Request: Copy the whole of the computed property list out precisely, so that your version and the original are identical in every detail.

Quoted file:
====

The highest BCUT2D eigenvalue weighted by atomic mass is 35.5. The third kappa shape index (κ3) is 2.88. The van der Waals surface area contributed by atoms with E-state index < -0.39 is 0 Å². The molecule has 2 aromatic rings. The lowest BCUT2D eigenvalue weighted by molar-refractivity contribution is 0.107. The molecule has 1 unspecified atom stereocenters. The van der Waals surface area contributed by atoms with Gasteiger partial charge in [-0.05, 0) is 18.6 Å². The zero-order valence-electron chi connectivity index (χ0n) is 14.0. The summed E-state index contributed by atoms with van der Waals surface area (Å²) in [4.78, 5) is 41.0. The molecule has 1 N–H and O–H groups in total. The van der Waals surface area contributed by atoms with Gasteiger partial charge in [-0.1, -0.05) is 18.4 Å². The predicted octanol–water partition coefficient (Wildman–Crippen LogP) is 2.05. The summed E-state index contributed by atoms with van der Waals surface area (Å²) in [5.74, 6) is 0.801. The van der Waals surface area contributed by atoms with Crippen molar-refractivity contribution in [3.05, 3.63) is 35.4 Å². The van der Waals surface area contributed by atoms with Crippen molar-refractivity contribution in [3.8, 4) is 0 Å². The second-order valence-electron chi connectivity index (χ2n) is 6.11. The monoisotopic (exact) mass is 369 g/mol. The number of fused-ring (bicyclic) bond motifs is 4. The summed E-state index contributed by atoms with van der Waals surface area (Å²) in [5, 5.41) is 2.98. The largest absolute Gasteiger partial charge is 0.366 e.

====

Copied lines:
The highest BCUT2D eigenvalue weighted by atomic mass is 35.5. The third kappa shape index (κ3) is 2.88. The van der Waals surface area contributed by atoms with E-state index < -0.39 is 0 Å². The molecule has 2 aromatic rings. The lowest BCUT2D eigenvalue weighted by molar-refractivity contribution is 0.107. The molecule has 1 unspecified atom stereocenters. The van der Waals surface area contributed by atoms with Gasteiger partial charge in [-0.05, 0) is 18.6 Å². The zero-order valence-electron chi connectivity index (χ0n) is 14.0. The summed E-state index contributed by atoms with van der Waals surface area (Å²) in [4.78, 5) is 41.0. The molecule has 1 N–H and O–H groups in total. The van der Waals surface area contributed by atoms with Gasteiger partial charge in [-0.1, -0.05) is 18.4 Å². The predicted octanol–water partition coefficient (Wildman–Crippen LogP) is 2.05. The summed E-state index contributed by atoms with van der Waals surface area (Å²) in [5.74, 6) is 0.801. The van der Waals surface area contributed by atoms with Crippen molar-refractivity contribution in [3.05, 3.63) is 35.4 Å². The van der Waals surface area contributed by atoms with Crippen molar-refractivity contribution in [3.8, 4) is 0 Å². The second-order valence-electron chi connectivity index (χ2n) is 6.11. The monoisotopic (exact) mass is 369 g/mol. The number of fused-ring (bicyclic) bond motifs is 4. The summed E-state index contributed by atoms with van der Waals surface area (Å²) in [5, 5.41) is 2.98. The largest absolute Gasteiger partial charge is 0.366 e.